Brooklyn Travel Guide
It’s never hard to find things to do in Brooklyn, it’s just difficult to figure out exactly what you want to do! Foodies will fall head-over-heels for Brooklyn’s culinary scene and should pay a visit to the Brooklyn Flea/Smorgasburg, held in Williamsburg every Saturday and in Fort Greene every Sunday during the late spring and summer, as well as its extension, Berg’n. The massive Crown Heights beer hall features a great draft list and food booths run by the Brooklyn Flea’s biggest stars like Mighty Quinn’s Barbecue and Ramen Burger.
As for sights and sounds, be sure to visit the massive Brooklyn Bridge Park, which not only offers wonderful views of the Manhattan skyline, but features great amenities of its own including a roller rink, a small beach and plenty of courts for the sportsmen and women among us. Meanwhile, artsy types will want to visit the neighborhood of Bushwick, which is home to dozens of local galleries like BogART, which hosts multiple galleries in a former factory, as well as the neighborhood around the Jefferson Street stop on the L subway line where gorgeous graffiti murals cover almost every wall.
And finally, those looking for things to do in Brooklyn won’t want to miss out on the great Prospect Park-adjacent neighborhoods of Park Slope, Gowanus, South Slope, Prospect Heights and Windsor Terrace. These kid-friendly neighborhoods feature all sorts of quirky shops and shopping experiences set on streets picturesque and charming enough to make any visitor want to pack up and move to NYC. Spend an afternoon strolling around before settling down at legendary local eateries like Franny’s and al di la. And if you have the energy at the end of what will surely be an exciting trip, spend a day in Vinegar Hill, a quiet waterfront neighborhood with cobblestone streets, and one of Brooklyn’s best-kept secrets. All at once the neighborhood is a taste of what Brooklyn used to be and what it is now and remains the perfect end to what will hopefully be a perfect visit.
Located discreetly behind red metal gates in what at first glance appears to be a furniture shop, this beer bar has one of the neighborhood’s most extensive lists of craft beer on tap, in bottles and in a few casks that rotate out regularly.
This tiny bakery is locals’ go-to spot to for sweet and savory baked goods on the weekends. A buzzing group of bakers in blue work jumpsuits hum along to the likes of Fleetwood Mac while churning out flaky almond croissants and crusty baguettes, that can sell out by 10:30 a.m.
The association is an excellent resource for planning gallery tours.
The atmosphere recalls an outsized Finnish sauna, with acres of glowing pine and a glass-enclosed deck. The crowd, most nights, is just as attractive.
The Chinese and American antiques are unexpectedly high-quality for such a low-fi setting: the gritty margins of Williamsburg. Owner Natalie Vichnevsky has an eye for color and form and an obvious sense of humor. You're sure to find a gift among her collection of furniture and accessories.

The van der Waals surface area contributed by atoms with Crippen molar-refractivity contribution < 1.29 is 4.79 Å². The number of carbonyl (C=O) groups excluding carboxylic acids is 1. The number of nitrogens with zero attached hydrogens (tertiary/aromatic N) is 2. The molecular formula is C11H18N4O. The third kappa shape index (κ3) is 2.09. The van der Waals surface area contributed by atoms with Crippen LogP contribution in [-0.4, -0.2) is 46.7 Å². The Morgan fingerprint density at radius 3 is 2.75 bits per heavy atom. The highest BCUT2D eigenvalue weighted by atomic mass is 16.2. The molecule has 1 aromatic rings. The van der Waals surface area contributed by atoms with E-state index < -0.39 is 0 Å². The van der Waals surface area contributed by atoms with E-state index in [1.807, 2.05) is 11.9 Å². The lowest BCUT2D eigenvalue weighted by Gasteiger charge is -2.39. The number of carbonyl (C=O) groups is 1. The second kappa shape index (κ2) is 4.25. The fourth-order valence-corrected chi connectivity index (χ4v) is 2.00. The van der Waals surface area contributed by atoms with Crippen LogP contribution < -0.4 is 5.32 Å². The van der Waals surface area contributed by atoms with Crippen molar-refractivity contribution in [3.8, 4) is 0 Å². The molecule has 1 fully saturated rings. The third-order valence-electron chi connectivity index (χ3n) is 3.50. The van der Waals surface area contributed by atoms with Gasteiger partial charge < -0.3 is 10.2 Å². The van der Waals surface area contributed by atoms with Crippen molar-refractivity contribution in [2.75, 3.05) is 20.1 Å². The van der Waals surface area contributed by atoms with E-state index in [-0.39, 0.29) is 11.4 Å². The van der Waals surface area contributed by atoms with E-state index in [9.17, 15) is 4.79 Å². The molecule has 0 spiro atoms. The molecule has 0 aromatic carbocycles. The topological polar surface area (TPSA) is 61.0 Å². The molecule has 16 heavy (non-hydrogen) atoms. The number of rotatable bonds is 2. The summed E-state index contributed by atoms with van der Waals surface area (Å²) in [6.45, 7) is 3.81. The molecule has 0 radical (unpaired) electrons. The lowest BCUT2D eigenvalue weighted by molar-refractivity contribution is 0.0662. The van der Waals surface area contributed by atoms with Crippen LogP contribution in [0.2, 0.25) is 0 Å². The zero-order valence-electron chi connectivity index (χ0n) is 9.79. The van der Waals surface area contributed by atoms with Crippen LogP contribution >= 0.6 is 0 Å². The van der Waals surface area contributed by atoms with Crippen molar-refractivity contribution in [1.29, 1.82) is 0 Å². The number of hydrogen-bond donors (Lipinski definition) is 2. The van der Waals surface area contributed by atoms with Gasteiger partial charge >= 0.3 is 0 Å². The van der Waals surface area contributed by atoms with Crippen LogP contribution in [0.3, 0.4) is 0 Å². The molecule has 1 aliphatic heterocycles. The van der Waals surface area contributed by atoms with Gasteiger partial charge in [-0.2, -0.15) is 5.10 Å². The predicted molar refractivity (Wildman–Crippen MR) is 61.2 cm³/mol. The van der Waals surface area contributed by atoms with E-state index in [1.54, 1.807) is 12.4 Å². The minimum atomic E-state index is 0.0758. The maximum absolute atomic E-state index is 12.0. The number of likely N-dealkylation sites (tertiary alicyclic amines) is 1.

Built in 2001 as part of the revitalization effort of Coney Island, this 7,500-seat stadium next to the ocean serves many purposes beyond hosting the Brooklyn Cyclones minor league baseball team, including concerts, parades, festivals, boxing and wrestling matches, even weddings.
Oak floors, lacquered brick walls, and a sound track of gypsy music set the scene for Santa Maria Novella toiletries (originally made by Italian monks) and Borsalino fedoras mixed with Rogan knits, Filson bags, and Rachel Comey sandals.
A Brooklyn fixture since 1948, this Middle Eastern and Mediterranean market has a wide selection of picnic-ready prepared foods, including luscious taramosalata and flaky spanakopita.
Graduating at the top of his class from French Culinary Institute, chef Tim Oltmans brings his skills to this upscale Brooklyn Heights restaurant serving Euro-influenced, new American cuisine like pan-roasted diver scallops, roasted pork chop with celery-root purée, and mac and cheese with smoked
Established in 2000 in Brooklyn, Jacques Torres Chocolate makes bonbons, chocolate chip cookies, and hot chocolate. This real-life chocolate factory, located in the DUMBO area of Brooklyn, has marble café tables, an eat-at bar, and brightly colored walls lined with treats.
This bowling alley on the border of Williamsburg and Greenpoint opened less than a decade ago, but it manages to transport bowlers to the Midwest in the 1970’s, with its nostalgic décor and old-school scoring machines.
An outpost for whimsical, funky design. Ceramic salt-and-pepper shakers in the shape of chicken feet share space with silk-screened pillows by a local graphic artist.
Once you get past the staffâ¤™s haughty (decidedly non-Brooklyn) attitude, you'll find racks upon racks of flirty Vanessa Bruno, Ulla Johnson, and See by Chloe designs.